They Lived to Tell
by Rachel Coleman
Since last autumn, Americans have heard ominous phrases like “recession,” “economic downturn” and “Great Depression” almost daily. The prospect of unemployment, foreclosure and a cost of living that keeps inching higher is nothing to laugh about. Still, some Kansans view the current situation from a vantage point that puts the notion of difficulty in perspective.
“It was just awfully hard times,” said Aline Johnson, 100, who rode out the Dust Bowl and the Depression in her early married years. “I think even my own children couldn’t have gone through what we did once they were grown. You know, they had so much growing up that we never expected. We were used to hard work to begin with. I don’t think many people now could make it through.”
Johnson, who was born in 1908 and raised in Floris, Okla., just over the state line, grew up on the farm her parents homesteaded in 1904.
Her father held on to the venture until 1926, when he turned it over to Aline and her husband, Sam.
“We only farmed one year,” she said. “We had $7 profit after the first year, and that won’t hardly keep you, even back then.”
The couple moved to Liberal in search of a better living. But the financial benefits were clouded by the dust storms that blackened the sky and made everyday life an exercise in futility, Johnson said.
“It was so terrible. We’d wash the stove, wash the dishes, the table, and put a cloth over the clean things. Then a few hours later, you’d have to wash it all over again because the dust came in from outside. I remember one time, we had the coal oil lamp lit in the living room, and no one could even see the flame, the dust was so thick.”
Many families gave up on High Plains living and moved west, but the Johnsons stayed put with their young sons, Bob and Don. Although many young children sickened with “dust pneumonia” and asthma, the Johnson boys stayed healthy.
That was a good thing, their mother said: “I don’t remember ever talking about it with my husband, but I think we didn’t move because we probably didn’t have the money.”
Then, too, both Aline and Sam were the youngest children in large families of eight children or more. They were reluctant, she said, to leave their loved ones.
For Grace Smith, a fellow Panhandle native, the Depression hit at an earlier age and sent her family in all directions. She was just 16 when her father, D.R. Ward, concluded farming was not going to support his seven children and took a position as a grain elevator operator in another town.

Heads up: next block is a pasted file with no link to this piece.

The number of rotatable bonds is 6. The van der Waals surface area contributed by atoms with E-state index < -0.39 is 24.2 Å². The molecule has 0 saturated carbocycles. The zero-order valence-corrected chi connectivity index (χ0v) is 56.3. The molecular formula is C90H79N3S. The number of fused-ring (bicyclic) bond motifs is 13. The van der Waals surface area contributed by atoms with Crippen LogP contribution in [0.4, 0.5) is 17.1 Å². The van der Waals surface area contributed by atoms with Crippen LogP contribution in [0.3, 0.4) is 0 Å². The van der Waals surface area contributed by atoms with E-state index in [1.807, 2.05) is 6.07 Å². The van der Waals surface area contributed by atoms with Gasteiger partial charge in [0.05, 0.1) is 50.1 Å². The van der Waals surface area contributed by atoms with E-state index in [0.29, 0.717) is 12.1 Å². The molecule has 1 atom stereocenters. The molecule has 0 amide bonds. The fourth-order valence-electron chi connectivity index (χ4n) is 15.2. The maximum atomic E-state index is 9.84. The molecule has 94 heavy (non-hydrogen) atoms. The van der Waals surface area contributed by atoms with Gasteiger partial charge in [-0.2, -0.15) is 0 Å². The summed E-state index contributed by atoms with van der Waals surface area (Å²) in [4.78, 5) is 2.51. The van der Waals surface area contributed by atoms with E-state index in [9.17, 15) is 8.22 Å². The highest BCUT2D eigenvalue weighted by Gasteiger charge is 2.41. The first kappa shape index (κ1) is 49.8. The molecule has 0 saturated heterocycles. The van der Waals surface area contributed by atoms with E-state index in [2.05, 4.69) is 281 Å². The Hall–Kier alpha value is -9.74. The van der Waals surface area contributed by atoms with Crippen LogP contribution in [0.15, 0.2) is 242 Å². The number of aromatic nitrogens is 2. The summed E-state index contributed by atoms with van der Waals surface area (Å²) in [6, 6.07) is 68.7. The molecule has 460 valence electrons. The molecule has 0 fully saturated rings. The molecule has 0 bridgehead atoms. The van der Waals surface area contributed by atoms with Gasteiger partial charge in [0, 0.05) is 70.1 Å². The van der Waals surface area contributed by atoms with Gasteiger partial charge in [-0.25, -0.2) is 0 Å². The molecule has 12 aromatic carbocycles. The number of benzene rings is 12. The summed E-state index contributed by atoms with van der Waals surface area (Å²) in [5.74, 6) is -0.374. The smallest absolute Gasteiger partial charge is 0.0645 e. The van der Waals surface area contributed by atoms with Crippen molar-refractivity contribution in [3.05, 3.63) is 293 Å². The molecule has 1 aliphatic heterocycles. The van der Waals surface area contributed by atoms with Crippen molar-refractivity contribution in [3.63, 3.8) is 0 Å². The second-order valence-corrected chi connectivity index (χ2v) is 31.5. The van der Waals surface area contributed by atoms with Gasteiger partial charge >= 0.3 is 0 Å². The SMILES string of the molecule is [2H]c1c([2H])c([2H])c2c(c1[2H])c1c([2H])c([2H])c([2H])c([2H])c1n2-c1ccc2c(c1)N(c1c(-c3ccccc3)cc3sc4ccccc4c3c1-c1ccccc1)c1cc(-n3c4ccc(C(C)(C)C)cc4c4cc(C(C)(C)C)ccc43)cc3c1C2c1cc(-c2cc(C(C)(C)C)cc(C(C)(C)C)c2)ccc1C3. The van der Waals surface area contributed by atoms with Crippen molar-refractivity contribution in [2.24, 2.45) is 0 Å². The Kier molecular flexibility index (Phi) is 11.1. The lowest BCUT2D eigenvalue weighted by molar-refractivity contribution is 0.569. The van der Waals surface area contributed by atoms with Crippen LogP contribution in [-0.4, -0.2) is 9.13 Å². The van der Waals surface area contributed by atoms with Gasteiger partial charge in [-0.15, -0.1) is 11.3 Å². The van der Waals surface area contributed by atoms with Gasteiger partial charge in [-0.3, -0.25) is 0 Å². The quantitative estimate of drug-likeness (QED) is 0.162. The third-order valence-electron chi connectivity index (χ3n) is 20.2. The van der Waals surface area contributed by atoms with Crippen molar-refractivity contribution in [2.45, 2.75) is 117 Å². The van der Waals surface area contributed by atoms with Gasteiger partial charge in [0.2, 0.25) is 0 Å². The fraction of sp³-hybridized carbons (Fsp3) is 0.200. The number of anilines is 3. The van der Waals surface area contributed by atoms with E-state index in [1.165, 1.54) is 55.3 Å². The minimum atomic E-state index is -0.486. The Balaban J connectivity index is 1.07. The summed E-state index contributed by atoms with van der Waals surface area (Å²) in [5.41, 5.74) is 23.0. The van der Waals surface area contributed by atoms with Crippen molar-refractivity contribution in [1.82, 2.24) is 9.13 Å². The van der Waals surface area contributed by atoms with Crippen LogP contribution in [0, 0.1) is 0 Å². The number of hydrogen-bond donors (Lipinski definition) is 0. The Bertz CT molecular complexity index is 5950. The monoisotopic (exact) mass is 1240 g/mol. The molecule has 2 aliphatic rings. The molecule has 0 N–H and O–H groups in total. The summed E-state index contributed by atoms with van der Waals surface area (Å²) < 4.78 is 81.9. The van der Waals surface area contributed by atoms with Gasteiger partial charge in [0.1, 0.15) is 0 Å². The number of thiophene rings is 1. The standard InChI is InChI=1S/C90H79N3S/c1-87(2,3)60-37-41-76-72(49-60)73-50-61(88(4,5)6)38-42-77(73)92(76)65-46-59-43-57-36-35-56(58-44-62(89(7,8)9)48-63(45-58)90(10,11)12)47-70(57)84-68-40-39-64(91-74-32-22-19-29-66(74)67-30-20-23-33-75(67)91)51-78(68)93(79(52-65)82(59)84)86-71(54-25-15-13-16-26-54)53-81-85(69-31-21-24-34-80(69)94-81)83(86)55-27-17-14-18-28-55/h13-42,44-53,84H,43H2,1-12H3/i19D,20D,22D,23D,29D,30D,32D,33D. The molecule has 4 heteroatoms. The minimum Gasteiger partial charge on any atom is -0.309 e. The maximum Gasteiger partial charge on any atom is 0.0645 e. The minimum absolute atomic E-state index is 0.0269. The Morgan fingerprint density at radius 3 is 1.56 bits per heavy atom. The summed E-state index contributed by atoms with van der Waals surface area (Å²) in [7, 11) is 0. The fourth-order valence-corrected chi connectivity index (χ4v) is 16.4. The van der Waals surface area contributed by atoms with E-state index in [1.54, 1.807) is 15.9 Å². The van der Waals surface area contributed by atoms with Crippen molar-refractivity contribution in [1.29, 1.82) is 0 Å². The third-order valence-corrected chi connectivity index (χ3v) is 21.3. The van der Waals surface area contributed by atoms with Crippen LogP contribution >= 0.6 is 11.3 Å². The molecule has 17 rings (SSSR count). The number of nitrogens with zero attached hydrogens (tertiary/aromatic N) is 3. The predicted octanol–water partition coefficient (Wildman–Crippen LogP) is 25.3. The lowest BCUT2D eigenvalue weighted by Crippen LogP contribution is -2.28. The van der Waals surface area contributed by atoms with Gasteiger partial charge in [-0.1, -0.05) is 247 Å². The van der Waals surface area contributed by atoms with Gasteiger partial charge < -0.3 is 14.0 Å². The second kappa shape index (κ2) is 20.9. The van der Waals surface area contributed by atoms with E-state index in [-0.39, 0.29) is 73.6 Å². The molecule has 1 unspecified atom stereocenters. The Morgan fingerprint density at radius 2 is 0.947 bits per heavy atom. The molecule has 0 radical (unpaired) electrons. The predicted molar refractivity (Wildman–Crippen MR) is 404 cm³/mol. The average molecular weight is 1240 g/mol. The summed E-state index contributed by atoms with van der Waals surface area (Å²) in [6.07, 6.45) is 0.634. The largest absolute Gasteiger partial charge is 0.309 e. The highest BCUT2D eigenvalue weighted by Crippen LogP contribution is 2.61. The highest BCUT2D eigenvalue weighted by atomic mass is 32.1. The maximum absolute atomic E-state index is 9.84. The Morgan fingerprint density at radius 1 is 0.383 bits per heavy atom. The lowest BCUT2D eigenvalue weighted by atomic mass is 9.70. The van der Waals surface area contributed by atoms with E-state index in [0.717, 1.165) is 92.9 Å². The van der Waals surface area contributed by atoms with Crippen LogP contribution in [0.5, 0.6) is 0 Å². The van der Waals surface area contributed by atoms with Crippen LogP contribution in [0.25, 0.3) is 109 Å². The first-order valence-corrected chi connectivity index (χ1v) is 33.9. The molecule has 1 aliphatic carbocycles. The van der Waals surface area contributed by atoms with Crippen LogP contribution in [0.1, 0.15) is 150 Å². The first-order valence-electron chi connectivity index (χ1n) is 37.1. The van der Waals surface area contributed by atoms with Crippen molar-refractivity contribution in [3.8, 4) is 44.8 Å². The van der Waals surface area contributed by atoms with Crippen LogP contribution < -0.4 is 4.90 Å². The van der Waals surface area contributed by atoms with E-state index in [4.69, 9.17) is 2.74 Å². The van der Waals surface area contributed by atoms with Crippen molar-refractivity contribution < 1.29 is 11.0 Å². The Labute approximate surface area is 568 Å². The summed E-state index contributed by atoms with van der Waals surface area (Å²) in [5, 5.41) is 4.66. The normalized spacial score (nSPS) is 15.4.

“Dad had five sons to run the farm, and there was a chance for him to earn a salary,” she said. It seemed like a good plan — except for the miserable nature of life during dust storm days.
With the “good money” Ward sent back home, Smith’s mother opted to move to Denver, where members of her extended family had found work and refuge from the billowing dust clouds.
“I thought it was Utopia,” Smith, now 90, recalls today from her home in Liberal. She especially liked the park across the street, where she and her brothers could run barefoot without thistles or thorns to trouble them. It wasn’t all green grass and childish play, however. One brother sought work as a dishwasher, while another found work at the Denver Mint.
Smith got a job “painting false teeth,” she said with a chuckle, though she no longer remembers how much it paid. “I just gave all my money to my mother to buy groceries.”
In time, city life grew old. Smith missed the Mt. Olive one-room schoolhouse built on land her grandmother had donated to the community. She missed “Papa” and the simple pleasures of country life that had been rubbed out by dust and hardship.
When an Oklahoma suitor hopped a ride on a grain truck and showed up at her door, Smith’s mother “wasn’t too happy,” she said, but the couple married and made a home in Colorado, where work was more plentiful. It was more than two decades before she made her way back to the Southwest.
Her father, she said, was never able to return to the farm life he’d hoped to establish.
Back in Kansas, the Johnsons found their way through the hard times by making do with less. It was not much different than the way Aline had grown up.
“My mother was a seamstress who made all our clothes from feed sacks. It wasn’t fancy, but we were clean. We made our own soap. We wouldn’t run to the store if we ran out of something,” she said. “My parents had always grown what they called a ‘truck patch,’ a vegetable garden that covered an acre. We canned what we grew. We put in fruit trees even though people warned my dad not to bother. But we had fruit enough to share with the neighborhood.”
That, she added, was because the children hauled buckets of water to each tree, every day, all through the growing season, year after year.
As a young wife and mother, she adopted the same long-term view, doing each day’s work as it came and hoping it would end well.
“We never did get to the place where we needed government relief, and our boys grew up and went to fight in World War II,” she said. “I’m so thankful they came home from that.”
At 100, Johnson survived times harder than most 21st-century Americans have yet seen. She has outlived her husband and both sons and battled cancer twice.
“I wouldn’t know how to advise people who are worried about the future,” she said, noting she can only speak from her own life experience. In that, she looks at the good.
“There’s been lots of disappointment in my life, lots of sorrow,” she said. “But you put them in the balance, and it comes out even.”